How to Disable Turbo Boost on Windows 11: Step-by-Step Guide

If you’re looking to disable Turbo Boost on Windows 11, you’re in the right place. This feature can sometimes cause your CPU to overheat, so turning it off might improve your machine’s stability. Here’s a quick guide: you’ll access the BIOS/UEFI settings during startup, locate the Turbo Boost option, and then disable it. Easy, right? Let’s dive into the nitty-gritty details!

How to Disable Turbo Boost on Windows 11

Disabling Turbo Boost involves fiddling with your system’s BIOS/UEFI settings. Follow these steps carefully to ensure you get it right.

Step 1: Restart Your Computer

Restart your computer to begin the process of accessing the BIOS/UEFI settings.

When you restart, keep an eye on the screen for a message that tells you which key to press to enter the BIOS. It’s usually something like F2, F10, Delete, or Esc. Be ready to press it quickly.

Step 2: Enter BIOS/UEFI Settings

Press the designated key to enter the BIOS/UEFI settings right when your computer restarts.

Timing is everything here. If you miss the window, your computer will boot normally, and you’ll have to restart again. Be patient, and keep trying if you don’t get in on the first try.

Step 3: Navigate to Advanced Settings

Within the BIOS/UEFI menu, navigate to the Advanced Settings section.

The layout of BIOS/UEFI settings can vary depending on your motherboard manufacturer. Look for a tab or menu option labeled "Advanced," "Performance," or something similar.

Step 4: Locate Turbo Boost Setting

Find the setting labeled Turbo Boost, Intel Turbo Boost, or something alike.

This setting might be buried a bit deep. If you have trouble finding it, refer to your motherboard’s manual or search online for your specific model.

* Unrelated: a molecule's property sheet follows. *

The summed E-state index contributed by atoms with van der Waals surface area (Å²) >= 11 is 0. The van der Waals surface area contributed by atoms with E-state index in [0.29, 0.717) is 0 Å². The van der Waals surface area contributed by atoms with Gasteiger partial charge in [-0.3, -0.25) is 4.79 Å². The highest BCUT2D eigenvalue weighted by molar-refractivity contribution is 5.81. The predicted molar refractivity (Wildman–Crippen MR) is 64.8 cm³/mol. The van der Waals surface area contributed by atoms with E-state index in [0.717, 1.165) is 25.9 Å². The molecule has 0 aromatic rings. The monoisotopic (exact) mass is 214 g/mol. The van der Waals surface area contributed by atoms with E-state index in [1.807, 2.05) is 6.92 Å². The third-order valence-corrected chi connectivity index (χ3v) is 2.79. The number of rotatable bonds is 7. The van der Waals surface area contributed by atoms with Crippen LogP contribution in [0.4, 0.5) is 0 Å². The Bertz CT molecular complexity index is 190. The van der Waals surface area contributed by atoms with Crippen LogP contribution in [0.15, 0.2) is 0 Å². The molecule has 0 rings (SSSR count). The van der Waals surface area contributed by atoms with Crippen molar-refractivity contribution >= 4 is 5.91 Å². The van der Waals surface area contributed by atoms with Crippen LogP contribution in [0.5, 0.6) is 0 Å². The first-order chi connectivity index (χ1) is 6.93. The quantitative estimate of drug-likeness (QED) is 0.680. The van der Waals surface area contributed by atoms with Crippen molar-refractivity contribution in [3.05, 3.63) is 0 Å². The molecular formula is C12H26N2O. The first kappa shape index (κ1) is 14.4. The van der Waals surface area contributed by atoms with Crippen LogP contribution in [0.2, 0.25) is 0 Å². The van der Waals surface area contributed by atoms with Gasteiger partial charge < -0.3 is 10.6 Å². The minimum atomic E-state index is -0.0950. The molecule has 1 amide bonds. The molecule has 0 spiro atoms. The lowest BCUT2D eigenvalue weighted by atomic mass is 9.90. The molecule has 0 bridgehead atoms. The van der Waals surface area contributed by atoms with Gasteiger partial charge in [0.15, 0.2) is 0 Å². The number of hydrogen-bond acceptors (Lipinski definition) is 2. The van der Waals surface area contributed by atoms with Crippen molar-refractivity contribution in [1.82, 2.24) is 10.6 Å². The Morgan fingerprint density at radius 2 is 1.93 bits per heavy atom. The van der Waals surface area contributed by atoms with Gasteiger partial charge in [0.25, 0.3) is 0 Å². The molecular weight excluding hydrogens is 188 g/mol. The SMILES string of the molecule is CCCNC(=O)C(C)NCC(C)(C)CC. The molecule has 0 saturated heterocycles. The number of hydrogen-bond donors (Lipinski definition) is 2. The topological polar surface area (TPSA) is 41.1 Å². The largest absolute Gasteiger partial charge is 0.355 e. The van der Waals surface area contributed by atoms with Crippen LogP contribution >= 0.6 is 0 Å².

Step 5: Disable Turbo Boost

Use the appropriate option to disable Turbo Boost, then save and exit the BIOS/UEFI.

Typically, you’ll toggle the Turbo Boost setting from "Enabled" to "Disabled." Be sure to save your changes before exiting, often by pressing F10, though it can vary.

Once you disable Turbo Boost, your CPU will run at its base frequency, avoiding the potentially overheating speeds of Turbo Boost. You might notice a slight drop in performance, but your system will be more stable.

Tips for Disabling Turbo Boost on Windows 11

  • Always back up your important data before making changes to your BIOS/UEFI settings.
  • Consult your motherboard’s manual for specific instructions.
  • If you can’t find the Turbo Boost setting, check for BIOS/UEFI updates for your motherboard.
  • Be aware that disabling Turbo Boost might reduce your computer’s performance.
  • After making BIOS/UEFI changes, monitor your system’s temperature and performance to ensure stability.

Frequently Asked Questions

What is Turbo Boost?

Turbo Boost is a feature that allows your CPU to run faster than its base clock speed when under heavy load.

Why would I want to disable Turbo Boost?

Disabling Turbo Boost can help in reducing CPU temperatures and improving system stability, especially if you’re facing overheating issues.

Can I enable Turbo Boost again if I change my mind?

Yes, you can re-enable Turbo Boost by following the same steps and setting it back to "Enabled" in your BIOS/UEFI.

Will disabling Turbo Boost affect gaming performance?

Yes, you might see a decrease in performance, especially in games that rely heavily on CPU speed.

Is it safe to change BIOS/UEFI settings?

Yes, but proceed with caution. Incorrect changes can affect your system’s functionality. Always back up important data before making changes.


  1. Restart your computer.
  2. Enter BIOS/UEFI settings.
  3. Navigate to Advanced Settings.
  4. Locate Turbo Boost Setting.
  5. Disable Turbo Boost.


Disabling Turbo Boost on Windows 11 can be a game-changer for those experiencing overheating or stability issues. By following the steps outlined, you can quickly and effectively turn off this feature. Remember, while Turbo Boost can provide a performance kick, it’s not always necessary for everyday tasks. For power users or gamers, understanding your system’s thermal limits is crucial, and sometimes, sacrificing a bit of speed for stability is a wise choice.

If you’re interested in further optimizing your system, consider exploring other BIOS/UEFI settings or updating your hardware. There’s always more to learn and tweak to get the most out of your Windows 11 experience.

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